By Alex Robertson
BBC Scotland news website
Glasgow and West reporter
Territorial gang fighting is as serious an issue as sectarianism, a senior council official has said.
A pilot project is working with 10 east end gang members
Phil Walker, director of community services in Glasgow, made the claim as a pilot project to target gang members and put them into work got under way.
Mr Walker said that in his opinion territorialism ranked "alongside" sectarianism in affecting communities.
There are an estimated 170 gangs in Glasgow and police described clashes as "recreational violence".
However, Glasgow City Council is focusing on working with gangs and offering them new opportunities.
Mr Walker said: "We're focusing on gangs because they exhibit violence, drug misuse and weapon carrying.
"There are few sectarian gangs. Young people live with territorialism everyday in communities.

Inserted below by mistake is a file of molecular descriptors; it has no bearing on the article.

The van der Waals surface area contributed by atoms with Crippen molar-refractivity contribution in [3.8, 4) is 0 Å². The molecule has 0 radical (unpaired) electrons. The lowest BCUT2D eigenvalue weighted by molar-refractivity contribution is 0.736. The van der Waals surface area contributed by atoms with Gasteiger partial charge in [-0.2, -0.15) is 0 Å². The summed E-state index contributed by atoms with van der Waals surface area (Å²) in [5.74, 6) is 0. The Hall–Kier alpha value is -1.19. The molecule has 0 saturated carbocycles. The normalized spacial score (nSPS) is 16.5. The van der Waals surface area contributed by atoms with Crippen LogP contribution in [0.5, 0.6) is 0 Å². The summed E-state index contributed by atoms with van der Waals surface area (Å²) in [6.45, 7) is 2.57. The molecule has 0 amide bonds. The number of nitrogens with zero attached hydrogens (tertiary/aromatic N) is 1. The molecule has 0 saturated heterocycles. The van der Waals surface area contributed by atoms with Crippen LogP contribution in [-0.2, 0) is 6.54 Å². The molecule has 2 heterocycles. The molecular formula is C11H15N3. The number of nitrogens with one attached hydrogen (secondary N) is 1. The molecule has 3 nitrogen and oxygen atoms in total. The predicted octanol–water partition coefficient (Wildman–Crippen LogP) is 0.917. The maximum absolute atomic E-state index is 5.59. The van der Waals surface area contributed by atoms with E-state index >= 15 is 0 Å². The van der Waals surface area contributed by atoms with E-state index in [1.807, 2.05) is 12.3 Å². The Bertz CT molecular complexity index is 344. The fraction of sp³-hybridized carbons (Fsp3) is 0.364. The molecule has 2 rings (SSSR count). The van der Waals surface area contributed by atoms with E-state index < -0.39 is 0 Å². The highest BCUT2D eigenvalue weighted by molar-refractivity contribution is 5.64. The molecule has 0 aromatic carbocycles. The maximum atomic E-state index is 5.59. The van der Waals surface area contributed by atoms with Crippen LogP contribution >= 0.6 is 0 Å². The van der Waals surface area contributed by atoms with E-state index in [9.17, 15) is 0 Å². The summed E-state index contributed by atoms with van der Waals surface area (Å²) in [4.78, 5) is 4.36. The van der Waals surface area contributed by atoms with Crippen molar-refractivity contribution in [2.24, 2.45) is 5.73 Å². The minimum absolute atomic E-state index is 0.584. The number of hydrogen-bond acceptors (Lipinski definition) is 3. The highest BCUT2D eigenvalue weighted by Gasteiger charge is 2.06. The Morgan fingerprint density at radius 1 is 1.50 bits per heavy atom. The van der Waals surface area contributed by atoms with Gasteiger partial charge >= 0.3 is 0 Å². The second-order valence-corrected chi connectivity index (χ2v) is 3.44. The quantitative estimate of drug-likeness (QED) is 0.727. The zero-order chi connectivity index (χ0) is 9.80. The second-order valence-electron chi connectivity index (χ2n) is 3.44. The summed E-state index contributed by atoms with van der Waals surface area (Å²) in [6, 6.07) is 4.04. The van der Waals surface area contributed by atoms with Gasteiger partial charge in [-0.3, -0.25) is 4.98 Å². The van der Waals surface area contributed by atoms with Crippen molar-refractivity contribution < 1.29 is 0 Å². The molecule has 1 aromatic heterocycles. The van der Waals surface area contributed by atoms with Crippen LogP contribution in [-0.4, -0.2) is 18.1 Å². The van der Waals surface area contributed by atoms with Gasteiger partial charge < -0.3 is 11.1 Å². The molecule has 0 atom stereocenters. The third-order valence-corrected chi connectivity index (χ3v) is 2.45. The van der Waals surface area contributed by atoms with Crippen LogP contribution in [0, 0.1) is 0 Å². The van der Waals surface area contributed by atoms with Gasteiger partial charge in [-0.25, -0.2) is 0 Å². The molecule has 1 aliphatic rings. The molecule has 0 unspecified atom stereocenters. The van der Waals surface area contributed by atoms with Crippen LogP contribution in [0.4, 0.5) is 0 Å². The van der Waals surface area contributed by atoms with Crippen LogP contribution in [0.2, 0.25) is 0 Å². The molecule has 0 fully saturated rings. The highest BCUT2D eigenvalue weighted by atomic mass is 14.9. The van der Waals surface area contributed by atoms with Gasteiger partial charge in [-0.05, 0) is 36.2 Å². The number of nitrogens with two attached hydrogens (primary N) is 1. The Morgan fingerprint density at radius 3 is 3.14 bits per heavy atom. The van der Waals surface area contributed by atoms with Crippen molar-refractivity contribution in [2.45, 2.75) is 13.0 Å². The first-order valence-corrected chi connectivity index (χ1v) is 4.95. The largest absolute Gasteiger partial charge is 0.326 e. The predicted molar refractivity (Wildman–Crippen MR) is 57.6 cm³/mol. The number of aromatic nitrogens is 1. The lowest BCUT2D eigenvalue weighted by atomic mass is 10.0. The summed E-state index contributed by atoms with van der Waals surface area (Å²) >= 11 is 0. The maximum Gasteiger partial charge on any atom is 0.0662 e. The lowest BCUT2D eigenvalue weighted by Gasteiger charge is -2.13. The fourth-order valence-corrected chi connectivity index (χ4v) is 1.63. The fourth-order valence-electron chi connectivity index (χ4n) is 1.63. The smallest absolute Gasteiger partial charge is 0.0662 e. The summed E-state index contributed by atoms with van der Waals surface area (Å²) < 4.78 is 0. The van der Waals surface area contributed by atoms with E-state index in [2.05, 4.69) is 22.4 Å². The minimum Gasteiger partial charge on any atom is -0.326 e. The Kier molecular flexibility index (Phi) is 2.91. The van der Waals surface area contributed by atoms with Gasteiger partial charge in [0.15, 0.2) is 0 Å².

"Territorialism is fundamental to all their lives, there are invisible barriers.
"We must capture this group and we are looking at how to work with them and get them into employment."
A pilot project is under way in the east end of Glasgow which, if successful, will be rolled out across Glasgow.
Ten gang members in Dennistoun are rebuilding a basketball court.
Over 16 weeks they will also have an input from health, education, employers and others.
The project was launched following calls from residents and the local authority identified troublemakers.
Mr Walker added: "The pilot is there to see if you can get them to work as a team with discipline and routine while putting something back into the community.
"Staff say: You're in a gang, we know your profile, the community are concerned and here is an opportunity."
Police said gang violence had been an issue in Glasgow "for many decades".
Det Ch Supt John Carnochan is head of the Violence Reduction Unit, which is trying to find a long-term solution.
He said: "Territorialism is very often the excuse for conflict.
"In most incidents it's violence for violence sake. In fact, it can be described as recreational violence.
"It's as simple as young men from one scheme leaving home on a Saturday night and coming across a group of similar young men from another area.
"It's important that there are more opportunities for these young men to divert them away from violence and to lead a full life in their communities."